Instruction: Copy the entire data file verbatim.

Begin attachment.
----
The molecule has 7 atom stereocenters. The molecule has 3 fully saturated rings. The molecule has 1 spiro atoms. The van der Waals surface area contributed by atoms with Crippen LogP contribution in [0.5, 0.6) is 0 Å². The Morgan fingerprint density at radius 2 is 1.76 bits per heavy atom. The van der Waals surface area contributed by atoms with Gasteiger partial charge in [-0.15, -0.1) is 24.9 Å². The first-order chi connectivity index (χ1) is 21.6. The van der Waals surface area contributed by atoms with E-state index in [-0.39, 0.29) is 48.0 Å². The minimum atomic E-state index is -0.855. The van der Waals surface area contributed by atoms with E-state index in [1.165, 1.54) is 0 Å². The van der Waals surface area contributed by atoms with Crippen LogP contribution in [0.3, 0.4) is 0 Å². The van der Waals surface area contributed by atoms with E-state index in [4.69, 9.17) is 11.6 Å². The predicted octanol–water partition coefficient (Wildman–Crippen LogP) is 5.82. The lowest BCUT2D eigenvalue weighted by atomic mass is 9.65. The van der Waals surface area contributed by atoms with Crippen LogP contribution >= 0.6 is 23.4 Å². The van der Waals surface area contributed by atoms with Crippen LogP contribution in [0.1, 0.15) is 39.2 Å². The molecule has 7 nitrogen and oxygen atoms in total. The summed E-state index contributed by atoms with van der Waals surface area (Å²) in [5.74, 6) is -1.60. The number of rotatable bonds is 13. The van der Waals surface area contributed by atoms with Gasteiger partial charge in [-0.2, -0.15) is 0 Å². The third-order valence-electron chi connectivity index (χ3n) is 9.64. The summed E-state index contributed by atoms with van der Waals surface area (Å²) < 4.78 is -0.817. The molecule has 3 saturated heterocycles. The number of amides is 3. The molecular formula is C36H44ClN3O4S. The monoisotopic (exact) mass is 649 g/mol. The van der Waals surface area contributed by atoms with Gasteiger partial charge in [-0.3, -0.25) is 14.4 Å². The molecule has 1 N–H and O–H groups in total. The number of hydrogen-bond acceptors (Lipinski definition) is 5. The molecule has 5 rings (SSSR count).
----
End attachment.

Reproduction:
The molecule has 7 atom stereocenters. The molecule has 3 fully saturated rings. The molecule has 1 spiro atoms. The van der Waals surface area contributed by atoms with Crippen LogP contribution in [0.5, 0.6) is 0 Å². The Morgan fingerprint density at radius 2 is 1.76 bits per heavy atom. The van der Waals surface area contributed by atoms with Gasteiger partial charge in [-0.15, -0.1) is 24.9 Å². The first-order chi connectivity index (χ1) is 21.6. The van der Waals surface area contributed by atoms with E-state index in [-0.39, 0.29) is 48.0 Å². The minimum atomic E-state index is -0.855. The van der Waals surface area contributed by atoms with E-state index in [1.165, 1.54) is 0 Å². The van der Waals surface area contributed by atoms with Crippen LogP contribution in [0.3, 0.4) is 0 Å². The van der Waals surface area contributed by atoms with E-state index in [4.69, 9.17) is 11.6 Å². The predicted octanol–water partition coefficient (Wildman–Crippen LogP) is 5.82. The lowest BCUT2D eigenvalue weighted by atomic mass is 9.65. The van der Waals surface area contributed by atoms with Crippen LogP contribution >= 0.6 is 23.4 Å². The van der Waals surface area contributed by atoms with Crippen LogP contribution in [0.1, 0.15) is 39.2 Å². The molecule has 7 nitrogen and oxygen atoms in total. The summed E-state index contributed by atoms with van der Waals surface area (Å²) in [5.74, 6) is -1.60. The number of rotatable bonds is 13. The van der Waals surface area contributed by atoms with Gasteiger partial charge in [-0.2, -0.15) is 0 Å². The third-order valence-electron chi connectivity index (χ3n) is 9.64. The summed E-state index contributed by atoms with van der Waals surface area (Å²) < 4.78 is -0.817. The molecule has 3 saturated heterocycles. The number of amides is 3. The molecular formula is C36H44ClN3O4S. The monoisotopic (exact) mass is 649 g/mol. The van der Waals surface area contributed by atoms with Gasteiger partial charge in [-0.3, -0.25) is 14.4 Å². The molecule has 1 N–H and O–H groups in total. The number of hydrogen-bond acceptors (Lipinski definition) is 5. The molecule has 5 rings (SSSR count).